Finally finished trimming the hedge, Sam wanders into Bag End. When he first began helping his old gaffer with the garden, he would never dare go into the house without permission, but now he knows that Frodo’s door is always open to him. He’s sure that still applies on weekends when he’s not technically employed. He still likes to do what he can, and the hedge really couldn’t wait two days. He wipes his feet politely on the mat and announces himself. He greets as he walks through to the pantry, “Good afternoon, Mr. Frodo! I’ve just finished with—” He cuts off and doesn’t make it through his statement.
Frodo turns towards him, eyes wide and lips parted. Clearly, he’s been caught by surprise. His white shirt is in his hands, the entirety of his chest bared for Sam’s roving eyes. Sam’s never seen Frodo shirtless before.
More importantly, Sam’s never seen Frodo’s bare back before. Now he knows why. He gapes, utterly bewildered, at the trim brown wings that arch out from his shoulder blades. They blanket Frodo’s slender body, framing him perfectly, feathers perfectly even and well groomed. They look like the wings of a bird, though obviously much taller, yet not quite as long. They shrink back the longer Sam looks at them, finally flattening against Frodo’s pale skin. But they don’t disappear completely. Sam’s never been so wholly shocked in all his life.
Frodo suddenly lurches to life. He quickly throws his shirt over his head and fastens up the last few buttons, ruffling his hair in the process and hiding the wings. He splutters as he does so, “Sam, I... I can explain it...” Except when he looks up again, he lets out a long breath and amends, “Well, no... I can’t really... but...” he doesn’t finish, just trails off.
Sam asks, still stunned, “Have... have you been cursed, Mr. Frodo...?” If he has, Sam will find the wizard that did it and punish them himself. But Frodo laughs lightly and shakes his head.
“No, Sam. I’m afraid I was born with them, although I haven’t the faintest idea why. I have asked Gandalf to remove them for me, but he said it would be too sad a thing.”
Sam might agree with that. He couldn’t imagine cutting off any part of Frodo, even if it’s a strange, unnatural part that shouldn’t be there. His mind is thoroughly boggled. Frodo chews his bottom lip, and when it becomes clear that Sam isn’t capable of any more words, Frodo asks him, “Please, Sam. Don’t tell anyone.”
Sam numbly nods. He already knows he can’t. And he doesn’t mind that—he’d keep any secret for Frodo. Frodo explains anyway, “It would go over terribly. Everyone already thinks I’m different, which is one thing, but I can’t imagine what they’d do if they really knew how much. Frankly, I’d rather them think the rumours of hidden gold are the strangest thing about me.”
Swallowing thickly, Sam says, “I won’t tell. I promise.” Frodo smiles in obvious relief, and Sam trips up, stupidly babbling, “It’s a shame though, if you ask me, which of course you didn’t, but it’s just that they’re so very... well, they’re quite lovely, aren’t they? Like something out of an Elven song!”
Frodo looks surprised again. Then he laughs, “Sam, my good fellow. You are a rare hobbit indeed.”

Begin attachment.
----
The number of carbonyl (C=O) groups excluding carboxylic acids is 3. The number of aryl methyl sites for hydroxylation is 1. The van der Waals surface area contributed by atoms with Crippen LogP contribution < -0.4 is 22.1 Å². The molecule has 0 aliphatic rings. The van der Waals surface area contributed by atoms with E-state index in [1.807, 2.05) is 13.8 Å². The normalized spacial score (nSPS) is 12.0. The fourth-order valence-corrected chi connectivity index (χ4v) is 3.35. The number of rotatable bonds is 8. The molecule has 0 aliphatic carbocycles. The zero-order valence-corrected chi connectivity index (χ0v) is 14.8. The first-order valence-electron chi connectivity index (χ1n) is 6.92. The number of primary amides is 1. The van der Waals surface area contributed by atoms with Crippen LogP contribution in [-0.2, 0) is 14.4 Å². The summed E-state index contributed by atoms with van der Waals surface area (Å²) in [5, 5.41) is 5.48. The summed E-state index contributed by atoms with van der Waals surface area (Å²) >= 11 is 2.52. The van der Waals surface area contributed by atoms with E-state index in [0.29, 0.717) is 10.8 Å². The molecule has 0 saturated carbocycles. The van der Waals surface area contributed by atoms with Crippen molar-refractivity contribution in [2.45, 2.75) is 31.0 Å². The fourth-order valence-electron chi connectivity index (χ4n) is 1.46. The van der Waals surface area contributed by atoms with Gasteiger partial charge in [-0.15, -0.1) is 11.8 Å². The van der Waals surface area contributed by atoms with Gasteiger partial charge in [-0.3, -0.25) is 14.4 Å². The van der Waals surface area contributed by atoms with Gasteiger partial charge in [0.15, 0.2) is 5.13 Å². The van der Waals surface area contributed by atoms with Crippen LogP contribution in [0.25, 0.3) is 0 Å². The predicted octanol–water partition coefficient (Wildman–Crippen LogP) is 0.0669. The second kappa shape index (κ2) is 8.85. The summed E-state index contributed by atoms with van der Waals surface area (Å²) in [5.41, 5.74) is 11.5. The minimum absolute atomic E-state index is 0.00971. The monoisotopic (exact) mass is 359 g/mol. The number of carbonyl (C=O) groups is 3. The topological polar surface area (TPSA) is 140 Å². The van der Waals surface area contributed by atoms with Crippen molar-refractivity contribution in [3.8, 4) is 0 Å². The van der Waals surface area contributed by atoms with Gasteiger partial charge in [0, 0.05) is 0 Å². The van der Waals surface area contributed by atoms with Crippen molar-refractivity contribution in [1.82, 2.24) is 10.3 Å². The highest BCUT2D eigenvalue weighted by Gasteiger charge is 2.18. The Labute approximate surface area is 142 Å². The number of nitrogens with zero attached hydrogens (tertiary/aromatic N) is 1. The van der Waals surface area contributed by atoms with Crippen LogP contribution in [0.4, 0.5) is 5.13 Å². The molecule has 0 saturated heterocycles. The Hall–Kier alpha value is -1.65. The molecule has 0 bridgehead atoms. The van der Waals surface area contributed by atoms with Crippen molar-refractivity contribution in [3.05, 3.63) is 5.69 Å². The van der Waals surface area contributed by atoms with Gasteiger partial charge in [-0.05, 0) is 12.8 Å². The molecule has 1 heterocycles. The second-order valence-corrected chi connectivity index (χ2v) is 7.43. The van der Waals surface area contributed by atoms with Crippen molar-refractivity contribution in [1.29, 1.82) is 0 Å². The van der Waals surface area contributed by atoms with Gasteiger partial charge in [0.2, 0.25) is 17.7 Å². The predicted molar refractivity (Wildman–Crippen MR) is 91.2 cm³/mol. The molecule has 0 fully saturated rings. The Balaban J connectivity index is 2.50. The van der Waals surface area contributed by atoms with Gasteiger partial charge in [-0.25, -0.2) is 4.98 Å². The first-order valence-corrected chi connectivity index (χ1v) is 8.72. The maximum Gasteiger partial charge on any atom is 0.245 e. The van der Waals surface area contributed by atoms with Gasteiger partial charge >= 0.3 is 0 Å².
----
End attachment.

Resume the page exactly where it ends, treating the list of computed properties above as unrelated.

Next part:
Only from Frodo would that be a compliment. Sam knows it is. He can feel his cheeks flushing. He sheepishly admits, “I might’ve not thought so if I found out Lotho or Ted could fly about. But on you, well... begging your pardon, Mr. Frodo, but on you, most things...” He trails off, because he’s already said too much. His mouth clamps up, his whole facing heating red. Frodo’s smile only grows.
He murmurs, “You’re terribly sweet, Sam.” He even reaches out to pat Sam’s arm, giving it a little squeeze. Sam’s chest constricts. He wouldn’t be surprised if he found out one day that Frodo was some sort of Elven divinity. He’s certainly beautiful enough, at least to Sam. He’s much too good for Hobbiton. Maybe someday he’ll fly away, though Sam very much hopes he can hitch a ride if that ever happens. Bagshot Row just wouldn’t be the same without Frodo.
When Frodo’s hand drops away, Sam longs for more contact. Maybe just to draw out the conversation, he asks, “Is it difficult to hide them away like that?”
“Difficult? No, not really.” Frodo shrugs his shoulders, glancing over them. “It’s uncomfortable to keep them down all the time, but I must, in case someone comes in. I suppose I was careless today, although if someone had to catch me, I am glad it was you.”
Sam absolutely glows. He promises, “You shan’t have to now that I’m on the case, Sir. I can guard the front while I’m working and make sure no one enters, so you can keep them nice and spread.”
Frodo lights up, his eyes crinkling with delight: even more beautiful than usual. He laughs, “Sam... I don’t know what to say. Thank you.” He even steps in and envelops Sam in a sudden hug, one that makes Sam quiver with contentment. He could quite happily bask in Frodo’s arms all day.
But Frodo’s already leaving. He weaves around Sam and heads into the entranceway, where he drags a large chest in front of the door. It effectively blocks it off, impractical but acceptable. Then he begins unfastening the buttons of his shirt. Sam watches, awestruck, as the fabric falls away, and the dark feathers arch out again. Frodo tilts his head back, sighing in clear pleasure. The wings flex once, then settle, fully spread.
Returning his attention to Sam, Frodo asks, “Would you like some tea?”
Sam squeaks, “Yes, Sir, very much.” He dearly hopes he gets to see those wings much longer, and that he never has to leave.